Israel reaches landmark deal with UN to resettle half of African migrants
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New accord to be phased in over next 5 years

Israel reaches landmark deal with UN to resettle half of African migrants

Forced deportations to Africa nixed; around 16,2500 refugees to be resettled in Western countries, with the remaining 16,250 to remain in the Jewish state

African asylum seekers and human rights activists protest against deportation of asylum seekers at Rabin Square in Tel Aviv on March 24, 2018. (Gili Yaari/Flash90
African asylum seekers and human rights activists protest against deportation of asylum seekers at Rabin Square in Tel Aviv on March 24, 2018. (Gili Yaari/Flash90

Israel will cancel plans to expel asylum seekers to third-party countries in Africa after reaching an “unprecedented” deal with the United Nations, the Prime Minister’s Office announced Monday.

According to the agreement, the United Nations High Commissioner for Refugees  will work to find homes in Western countries for at least 16,250 of the asylum seekers in Israel, while Israel will agree to give temporary status to the remainder — also estimated at around 16,250. The US, Canada, Sweden, Italy and Germany were reported to be among the countries to take in the migrants.

The PMO said most of those who will stay would have remained in Israel in any event.

The new deal is to be phased in over the next five years in three stages, though the PMO did not specify the details.

The new plan, under the auspices of the United Nations, will replace the previous plan, which had been due to go into effect Sunday, which was to expel the migrants to unnamed third-party countries, believed to be Rwanda and Uganda — although both have denied involvement in the plan.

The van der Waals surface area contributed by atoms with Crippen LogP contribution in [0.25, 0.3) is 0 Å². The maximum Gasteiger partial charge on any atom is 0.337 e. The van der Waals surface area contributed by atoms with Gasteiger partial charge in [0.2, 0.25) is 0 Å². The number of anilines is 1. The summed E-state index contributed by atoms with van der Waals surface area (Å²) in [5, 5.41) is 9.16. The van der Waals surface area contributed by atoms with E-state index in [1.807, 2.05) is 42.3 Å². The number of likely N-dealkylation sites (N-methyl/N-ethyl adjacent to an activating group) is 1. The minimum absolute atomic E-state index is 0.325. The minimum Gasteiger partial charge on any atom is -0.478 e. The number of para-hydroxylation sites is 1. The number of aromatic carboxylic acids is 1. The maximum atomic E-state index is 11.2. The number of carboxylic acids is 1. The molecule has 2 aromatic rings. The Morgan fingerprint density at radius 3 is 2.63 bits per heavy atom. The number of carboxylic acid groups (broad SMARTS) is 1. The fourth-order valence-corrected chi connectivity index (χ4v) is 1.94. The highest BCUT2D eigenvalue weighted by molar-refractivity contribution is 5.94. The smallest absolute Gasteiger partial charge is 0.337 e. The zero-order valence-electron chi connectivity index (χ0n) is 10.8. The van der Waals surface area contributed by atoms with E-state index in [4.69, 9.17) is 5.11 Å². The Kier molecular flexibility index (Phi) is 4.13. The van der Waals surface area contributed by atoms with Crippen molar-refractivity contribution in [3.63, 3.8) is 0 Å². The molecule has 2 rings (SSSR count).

The earlier deportation policy, which offered each migrant $3,500 and a plane ticket, had been condemned by Israeli activists and the United Nations as chaotic, poorly executed, and unsafe. Asylum seekers previously deported to Uganda and Rwanda have told the Times of Israel they faced serious danger and even imprisonment after arriving in Africa without proper documents.

The Supreme Court froze the deportations in mid-March in response to a petition.

The PMO said that the new plan had been approved by the attorney general and was in keeping with international law and practice.

At the same time the PMO announced a special committee, headed by former Kadima MK Avigdor Yitzhaki, to improve the quality of life in south Tel Aviv, where many of the asylum seekers live.

In addition, as part of the deal, the government will focus on providing occupational guidance, vocational training and other assistance to the migrants to help them integrate into Israel. It will also work to disperse them around the country, so that they will not be concentrated in a single area.

Human rights activists in Israel and major US Jewish organizations had long urged the Israeli government not to go ahead with its plan to force the migrants to choose between jail and deportation.

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